Origin of Athlete Nicknames

Do you have a nickname? How did you get it? Many athletes' nicknames have nothing to do with their sports.

Nicolai “Old One Leg” Andrianov

This Russian gymnast could keep his legs straight and together during extremely difficult exercises, making it look as if he had only one leg.

Jerome “The Bus” Bettis

This NFL running back is so big and powerful that he rumbles through opposing defenses like a bus. Supposedly when he crashes into you, it feels like you've been hit by a bus.

Steve “The Kid” Cauthen

As a 17-year-old, Steve was already a successful jockey.

“Joltin” Joe DiMaggio

Joe received this name because he hit the baseball very hard.

Maureen “Goldfinger” Flowers

Maureen was an excellent dart thrower. At one time, she was the best in the world.

Bernie “Boom-Boom” Geoffrion

Bernie invented the slapshot in ice hockey. His stick hit the puck so hard, it made a boom sound.

Jim “Catfish” Hunter

When this Hall of Fame pitcher first joined the major leagues, he told an interviewer that his hobby was fishing for catfish.

Julius “Dr. J” Irving

When Julius Irving was in high school, a teammate began calling him “the doctor” as a joke. The name stuck with him throughout his professional basketball career.

Randy “Big Unit” Johnson

This major league pitcher can throw a fast ball close to 100 miles per hour and is six feet, ten inches tall.

Thomas “Pepper” Johnson

This New York Giants football player received his nickname from his grandmother. He loved pepper so much, he put it on everything he ate.

Michael “Air” Jordan

This former Chicago Bulls basketball star can jump so high and far and spends so much time in the air that he earned this nickname. He has his own sneaker line named “Air Jordans.”

Florence “Flo Jo” Joyner

This Olympic track star's catchy nickname came from the first letters of her first and last names.

Sonny “The Drummer Boy” Liston

As a boxer, Sonny beat his opponents the same way a drummer beats a bongo.

Karl “The Mailman” Malone

This Utah Jazz basketball star was given this nickname because he always delivers.

Willie “The Say Hey Kid” Mays

Willie Mays was one of the most famous baseball players of all time. As a rookie, he would often shout “Say hey over there” to people whose names he did not know.

Bill “The Owl Without a Vowel” Mlkvy

Bill played forward for the Temple University Owls basketball team. Since his last name does not contain a vowel, he became “the owl without a vowel.”

Helen Wills “Little Miss Poker Face” Moody

When playing the card game of poker, players cannot show any emotion so that their opponents can't guess what they're thinking. On the tennis court in the 1920s, Helen Wills Moody maintained her poise under any circumstances.

Jack “The Golden Bear” Nicklaus

Jack has blond hair and a large, powerful body. He is considered one of the best golf players of all time.

Leroy “Satchel” Paige

His feet looked about the size of a small suitcase, or satchel, which is where this baseball player got his nickname.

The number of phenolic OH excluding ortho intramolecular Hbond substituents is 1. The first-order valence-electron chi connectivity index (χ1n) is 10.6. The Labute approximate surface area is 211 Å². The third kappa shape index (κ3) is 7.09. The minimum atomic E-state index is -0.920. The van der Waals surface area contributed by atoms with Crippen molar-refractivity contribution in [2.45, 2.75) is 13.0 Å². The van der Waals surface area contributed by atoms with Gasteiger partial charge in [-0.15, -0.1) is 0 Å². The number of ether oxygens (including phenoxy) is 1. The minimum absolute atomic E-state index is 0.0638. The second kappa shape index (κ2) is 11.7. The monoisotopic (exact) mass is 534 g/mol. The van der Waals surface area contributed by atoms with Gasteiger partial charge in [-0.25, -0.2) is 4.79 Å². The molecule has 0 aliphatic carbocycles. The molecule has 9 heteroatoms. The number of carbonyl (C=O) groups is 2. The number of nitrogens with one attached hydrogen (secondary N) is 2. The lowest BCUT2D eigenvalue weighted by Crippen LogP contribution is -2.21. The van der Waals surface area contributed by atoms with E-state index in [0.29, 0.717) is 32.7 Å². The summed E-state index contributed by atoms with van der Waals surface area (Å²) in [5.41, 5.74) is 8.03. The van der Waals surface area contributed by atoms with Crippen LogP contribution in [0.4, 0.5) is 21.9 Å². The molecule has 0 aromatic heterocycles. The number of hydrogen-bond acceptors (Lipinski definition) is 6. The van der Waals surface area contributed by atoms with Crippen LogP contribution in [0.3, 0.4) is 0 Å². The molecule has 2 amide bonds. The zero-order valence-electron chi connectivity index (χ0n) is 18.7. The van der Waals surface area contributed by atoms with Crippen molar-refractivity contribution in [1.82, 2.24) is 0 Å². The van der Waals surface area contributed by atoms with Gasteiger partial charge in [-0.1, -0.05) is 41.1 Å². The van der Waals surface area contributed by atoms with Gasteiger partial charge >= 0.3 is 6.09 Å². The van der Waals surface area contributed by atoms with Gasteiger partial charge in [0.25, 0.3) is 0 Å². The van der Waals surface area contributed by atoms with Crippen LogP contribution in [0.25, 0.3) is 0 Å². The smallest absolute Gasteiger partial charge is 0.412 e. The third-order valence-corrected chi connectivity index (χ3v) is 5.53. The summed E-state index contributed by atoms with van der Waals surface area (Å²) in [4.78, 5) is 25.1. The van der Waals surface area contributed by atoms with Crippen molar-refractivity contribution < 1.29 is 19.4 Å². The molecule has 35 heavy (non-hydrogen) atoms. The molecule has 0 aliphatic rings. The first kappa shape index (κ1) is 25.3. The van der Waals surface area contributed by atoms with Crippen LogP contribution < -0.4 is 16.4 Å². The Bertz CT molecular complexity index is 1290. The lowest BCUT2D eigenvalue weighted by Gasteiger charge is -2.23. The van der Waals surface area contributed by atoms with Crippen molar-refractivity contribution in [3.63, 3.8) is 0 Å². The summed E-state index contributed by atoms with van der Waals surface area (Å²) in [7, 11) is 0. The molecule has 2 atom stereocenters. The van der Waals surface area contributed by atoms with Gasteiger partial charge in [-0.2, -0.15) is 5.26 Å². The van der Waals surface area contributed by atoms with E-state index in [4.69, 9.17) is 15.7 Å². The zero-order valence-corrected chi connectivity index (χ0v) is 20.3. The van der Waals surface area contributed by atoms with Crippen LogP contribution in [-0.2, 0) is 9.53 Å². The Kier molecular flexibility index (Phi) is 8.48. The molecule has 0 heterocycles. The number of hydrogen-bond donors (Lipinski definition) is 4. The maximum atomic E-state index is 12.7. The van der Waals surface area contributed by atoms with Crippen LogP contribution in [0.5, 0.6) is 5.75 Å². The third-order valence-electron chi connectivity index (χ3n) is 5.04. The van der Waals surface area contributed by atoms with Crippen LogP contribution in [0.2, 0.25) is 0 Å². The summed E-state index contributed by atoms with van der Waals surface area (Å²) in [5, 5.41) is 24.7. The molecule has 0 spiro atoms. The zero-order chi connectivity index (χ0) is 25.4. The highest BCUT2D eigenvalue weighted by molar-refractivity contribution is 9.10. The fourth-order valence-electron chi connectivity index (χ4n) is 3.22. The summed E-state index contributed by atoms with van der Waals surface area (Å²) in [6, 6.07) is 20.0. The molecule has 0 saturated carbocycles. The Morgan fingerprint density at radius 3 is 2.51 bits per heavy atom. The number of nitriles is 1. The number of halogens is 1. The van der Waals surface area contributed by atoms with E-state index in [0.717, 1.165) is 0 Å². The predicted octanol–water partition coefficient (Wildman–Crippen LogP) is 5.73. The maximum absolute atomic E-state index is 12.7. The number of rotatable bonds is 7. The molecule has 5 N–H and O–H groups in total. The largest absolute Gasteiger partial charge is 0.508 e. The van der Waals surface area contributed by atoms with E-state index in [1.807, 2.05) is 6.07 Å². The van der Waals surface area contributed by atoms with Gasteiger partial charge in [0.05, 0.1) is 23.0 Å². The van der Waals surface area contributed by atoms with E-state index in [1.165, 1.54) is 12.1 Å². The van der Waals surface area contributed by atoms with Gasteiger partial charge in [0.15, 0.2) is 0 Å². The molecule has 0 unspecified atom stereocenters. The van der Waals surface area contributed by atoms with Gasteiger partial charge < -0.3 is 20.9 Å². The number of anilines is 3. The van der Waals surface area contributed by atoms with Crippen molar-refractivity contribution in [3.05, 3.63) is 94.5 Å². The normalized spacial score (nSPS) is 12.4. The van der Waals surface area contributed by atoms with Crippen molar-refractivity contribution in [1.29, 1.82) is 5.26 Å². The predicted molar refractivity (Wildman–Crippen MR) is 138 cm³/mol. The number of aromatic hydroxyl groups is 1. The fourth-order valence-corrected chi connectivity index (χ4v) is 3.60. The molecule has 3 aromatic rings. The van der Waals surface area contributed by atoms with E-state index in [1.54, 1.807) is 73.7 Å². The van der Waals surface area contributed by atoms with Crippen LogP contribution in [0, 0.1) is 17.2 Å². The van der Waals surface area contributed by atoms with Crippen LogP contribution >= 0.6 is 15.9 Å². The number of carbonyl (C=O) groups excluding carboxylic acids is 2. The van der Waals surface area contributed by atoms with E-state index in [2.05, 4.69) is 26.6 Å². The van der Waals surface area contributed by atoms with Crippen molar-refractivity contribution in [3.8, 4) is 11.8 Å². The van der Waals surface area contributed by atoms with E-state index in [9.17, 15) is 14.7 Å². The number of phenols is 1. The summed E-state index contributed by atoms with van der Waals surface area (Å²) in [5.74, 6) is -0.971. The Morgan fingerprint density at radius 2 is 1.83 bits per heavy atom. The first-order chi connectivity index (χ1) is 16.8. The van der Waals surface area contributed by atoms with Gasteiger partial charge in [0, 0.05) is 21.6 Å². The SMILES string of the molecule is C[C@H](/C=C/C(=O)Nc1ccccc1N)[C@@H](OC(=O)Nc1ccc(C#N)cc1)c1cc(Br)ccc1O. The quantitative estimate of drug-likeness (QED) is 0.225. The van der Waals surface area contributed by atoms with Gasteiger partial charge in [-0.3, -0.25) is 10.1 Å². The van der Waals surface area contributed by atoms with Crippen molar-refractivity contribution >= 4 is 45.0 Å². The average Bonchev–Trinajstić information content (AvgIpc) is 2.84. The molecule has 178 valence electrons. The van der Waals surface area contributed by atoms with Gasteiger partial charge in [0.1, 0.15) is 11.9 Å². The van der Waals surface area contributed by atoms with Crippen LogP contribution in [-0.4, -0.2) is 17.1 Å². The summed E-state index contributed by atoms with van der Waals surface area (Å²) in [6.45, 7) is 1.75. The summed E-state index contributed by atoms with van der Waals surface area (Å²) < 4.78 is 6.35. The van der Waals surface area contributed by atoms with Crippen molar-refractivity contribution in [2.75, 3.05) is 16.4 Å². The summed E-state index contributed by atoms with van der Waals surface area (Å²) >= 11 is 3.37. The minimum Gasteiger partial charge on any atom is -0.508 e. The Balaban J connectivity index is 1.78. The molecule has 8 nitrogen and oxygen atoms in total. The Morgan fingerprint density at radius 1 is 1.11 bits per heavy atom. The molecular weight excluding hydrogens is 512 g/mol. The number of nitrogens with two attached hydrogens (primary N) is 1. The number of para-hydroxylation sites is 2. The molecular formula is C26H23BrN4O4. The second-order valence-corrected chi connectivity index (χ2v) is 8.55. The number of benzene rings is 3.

Robert “Chief” Parish

This basketball star was given the nickname by a teammate because he always had a stern, no-nonsense look on his face. He reminded the teammate of the Indian Chief from the movie, “One Flew Over the Cuckoo's Nest.” Hockey player Johnny Bucyk had the same nickname because he is from Native American descent.

William “The Refrigerator” Perry

This football player astonished his teammates on the Chicago Bears with the amount of food he could eat. He weighs well over 300 pounds.

George Herman “Babe” Ruth

The New York Yankees' Babe Ruth is one of baseball's all-time legends. As a young boy, he wanted to play baseball with the older neighborhood children. When they wouldn't let him, he'd cry—and was called a baby.

Tom “Terrific” Seaver

The media gave this New York Mets baseball player his nickname because of his terrific pitching arm. Tom Terrific used to be a children's cartoon show.

O. J. “The Juice” Simpson

Orenthal James is this football player's given name. His teammates originally believed that his initials stood for “orange juice.”

Kordell “Slash” Stewart

When Stewart first came into the National Football League with the Pittsburgh Steelers, his coach used him at many positions. He was a quarterback/punt returner/wide receiver.

Mitch “The Wild Thing” Williams

The major league pitcher was given this nickname because he used to hit and walk a lot of batters, as well as throw a lot of wild pitches. He also had wild hair and a wild pitching motion. This nickname was also used in the movie “Major League.”

Ted “The Splendid Splinter” Williams

Tall and thin like a splinter, with a splendid swing, Williams came to be known as “The Splendid Splinter.”

Ted Williams at bat
Library of Congress

Willie “Mookie” Wilson

His family gave this baseball player his name because of the funny way he said “milk” when he was a child.

Eldrick“Tiger” Woods

This golf star is named after one of his father's friends, who was a soldier in Vietnam.

Mildred “Babe” Didrickson Zaharias

An outstanding golfer and tennis player, Babe was often compared to baseball's Babe Ruth.


Which Sport Is It? Sports Section Superstitions